Cognitive Neuroscience Society Meeting 2008 Symposium

Symposium at the Cognitive Neuroscience Society Meeting, 2008.

Hyatt Regency, San Francisco.
Sunday, April 13, 2008, 10:00am - 12:00pm.

Symposium title: Pattern-based fMRI analyses as a route to revealing neural representations

Chair: Rajeev Raizada
Speakers: Jim Haxby, Nikolaus Kriegeskorte, Rajeev Raizada, Geoff Boynton.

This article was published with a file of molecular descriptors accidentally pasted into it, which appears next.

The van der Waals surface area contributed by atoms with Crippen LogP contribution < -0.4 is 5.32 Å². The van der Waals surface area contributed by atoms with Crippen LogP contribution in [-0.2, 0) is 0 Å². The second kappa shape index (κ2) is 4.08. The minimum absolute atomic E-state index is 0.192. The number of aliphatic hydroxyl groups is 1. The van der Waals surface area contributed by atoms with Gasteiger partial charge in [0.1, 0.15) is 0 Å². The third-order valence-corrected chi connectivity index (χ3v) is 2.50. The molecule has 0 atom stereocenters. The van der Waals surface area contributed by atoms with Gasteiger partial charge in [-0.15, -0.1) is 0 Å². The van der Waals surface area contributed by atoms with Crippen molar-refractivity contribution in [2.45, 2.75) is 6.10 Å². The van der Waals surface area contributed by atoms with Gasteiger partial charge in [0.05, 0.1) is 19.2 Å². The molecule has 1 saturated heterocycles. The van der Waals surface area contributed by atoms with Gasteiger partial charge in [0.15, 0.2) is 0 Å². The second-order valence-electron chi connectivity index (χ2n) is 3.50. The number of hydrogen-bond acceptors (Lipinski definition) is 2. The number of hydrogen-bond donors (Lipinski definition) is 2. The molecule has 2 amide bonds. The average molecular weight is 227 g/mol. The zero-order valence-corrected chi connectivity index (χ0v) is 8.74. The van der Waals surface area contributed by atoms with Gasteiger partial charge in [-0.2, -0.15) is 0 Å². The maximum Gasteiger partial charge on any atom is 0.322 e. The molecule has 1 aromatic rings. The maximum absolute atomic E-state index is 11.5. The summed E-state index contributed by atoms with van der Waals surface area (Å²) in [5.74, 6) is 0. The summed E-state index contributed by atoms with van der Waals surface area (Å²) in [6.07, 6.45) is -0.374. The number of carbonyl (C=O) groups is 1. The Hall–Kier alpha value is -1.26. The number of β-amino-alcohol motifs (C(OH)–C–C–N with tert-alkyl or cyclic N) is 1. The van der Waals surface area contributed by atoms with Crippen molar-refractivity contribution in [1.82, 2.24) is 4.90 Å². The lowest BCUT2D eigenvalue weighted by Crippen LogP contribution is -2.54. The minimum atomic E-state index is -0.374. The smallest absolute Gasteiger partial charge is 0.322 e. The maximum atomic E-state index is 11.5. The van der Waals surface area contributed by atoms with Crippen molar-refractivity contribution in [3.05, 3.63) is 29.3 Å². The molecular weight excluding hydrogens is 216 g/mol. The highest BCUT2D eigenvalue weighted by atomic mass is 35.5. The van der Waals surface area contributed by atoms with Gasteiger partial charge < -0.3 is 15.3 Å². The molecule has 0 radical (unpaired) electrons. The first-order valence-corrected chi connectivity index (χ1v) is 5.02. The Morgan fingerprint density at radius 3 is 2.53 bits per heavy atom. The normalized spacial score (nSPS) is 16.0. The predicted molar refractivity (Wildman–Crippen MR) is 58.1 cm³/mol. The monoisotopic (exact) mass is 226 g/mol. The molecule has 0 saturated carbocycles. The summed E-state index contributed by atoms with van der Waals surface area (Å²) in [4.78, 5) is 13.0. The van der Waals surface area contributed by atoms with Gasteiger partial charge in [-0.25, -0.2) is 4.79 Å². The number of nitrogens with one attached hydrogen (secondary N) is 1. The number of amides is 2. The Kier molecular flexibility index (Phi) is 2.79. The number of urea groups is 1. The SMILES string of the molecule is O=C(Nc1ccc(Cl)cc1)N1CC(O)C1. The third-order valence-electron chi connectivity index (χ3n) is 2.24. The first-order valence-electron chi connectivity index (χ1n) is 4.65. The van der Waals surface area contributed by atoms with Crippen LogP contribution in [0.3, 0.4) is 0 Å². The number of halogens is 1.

Symposium theme: Within any active brain region, many neural representations are intermingled. Because these representations are spatially colocalised, they may elicit the same levels of local average activation, with the result that neuroimaging studies have difficulty telling them apart. Recent studies analysing multi-voxel spatial patterns of fMRI activity are starting to provide new methods for accessing such neural representations, and for relating them to behaviour. This symposium presents examples of such research, from diverse cognitive domains. Jim Haxby will describe how pattern-based analyses reveal distributed representations of objects in visual cortex. Drawing parallels between human and monkey studies, Nikolaus Kriegeskorte will show how information-based fMRI can reveal the structure of categorical representations of faces and objects in inferotemporal cortex. In the domain of speech perception, Rajeev Raizada will show how the distinctness of phonetic representations in the brain can predict people's ability to hear non-native speech contrasts. Moving beyond stimulus-driven neural responses, Geoff Boynton will describe how feature-based attentional signals can be decoded from distributed cortical activity.